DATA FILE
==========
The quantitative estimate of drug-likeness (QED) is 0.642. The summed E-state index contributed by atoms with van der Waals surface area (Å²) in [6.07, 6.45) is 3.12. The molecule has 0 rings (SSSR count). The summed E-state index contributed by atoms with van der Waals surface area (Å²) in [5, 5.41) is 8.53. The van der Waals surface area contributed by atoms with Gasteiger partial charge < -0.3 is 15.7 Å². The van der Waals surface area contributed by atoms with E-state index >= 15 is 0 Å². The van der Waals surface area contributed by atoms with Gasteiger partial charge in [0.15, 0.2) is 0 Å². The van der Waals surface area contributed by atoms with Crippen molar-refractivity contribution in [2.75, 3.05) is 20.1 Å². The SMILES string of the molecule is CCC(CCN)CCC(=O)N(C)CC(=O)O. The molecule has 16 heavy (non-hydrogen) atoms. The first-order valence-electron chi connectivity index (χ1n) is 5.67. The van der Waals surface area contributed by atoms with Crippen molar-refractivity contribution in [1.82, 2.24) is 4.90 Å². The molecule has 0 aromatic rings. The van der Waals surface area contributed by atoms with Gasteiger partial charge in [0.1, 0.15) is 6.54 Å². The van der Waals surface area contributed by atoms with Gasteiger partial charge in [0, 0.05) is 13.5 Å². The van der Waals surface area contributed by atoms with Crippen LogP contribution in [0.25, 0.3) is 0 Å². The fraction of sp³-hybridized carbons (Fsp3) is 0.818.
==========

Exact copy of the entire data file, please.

The quantitative estimate of drug-likeness (QED) is 0.642. The summed E-state index contributed by atoms with van der Waals surface area (Å²) in [6.07, 6.45) is 3.12. The molecule has 0 rings (SSSR count). The summed E-state index contributed by atoms with van der Waals surface area (Å²) in [5, 5.41) is 8.53. The van der Waals surface area contributed by atoms with Gasteiger partial charge < -0.3 is 15.7 Å². The van der Waals surface area contributed by atoms with E-state index >= 15 is 0 Å². The van der Waals surface area contributed by atoms with Gasteiger partial charge in [0.15, 0.2) is 0 Å². The van der Waals surface area contributed by atoms with Crippen molar-refractivity contribution in [2.75, 3.05) is 20.1 Å². The SMILES string of the molecule is CCC(CCN)CCC(=O)N(C)CC(=O)O. The molecule has 16 heavy (non-hydrogen) atoms. The first-order valence-electron chi connectivity index (χ1n) is 5.67. The van der Waals surface area contributed by atoms with Crippen molar-refractivity contribution in [1.82, 2.24) is 4.90 Å². The molecule has 0 aromatic rings. The van der Waals surface area contributed by atoms with Gasteiger partial charge in [0.1, 0.15) is 6.54 Å². The van der Waals surface area contributed by atoms with Gasteiger partial charge in [0, 0.05) is 13.5 Å². The van der Waals surface area contributed by atoms with Crippen LogP contribution in [0.25, 0.3) is 0 Å². The fraction of sp³-hybridized carbons (Fsp3) is 0.818.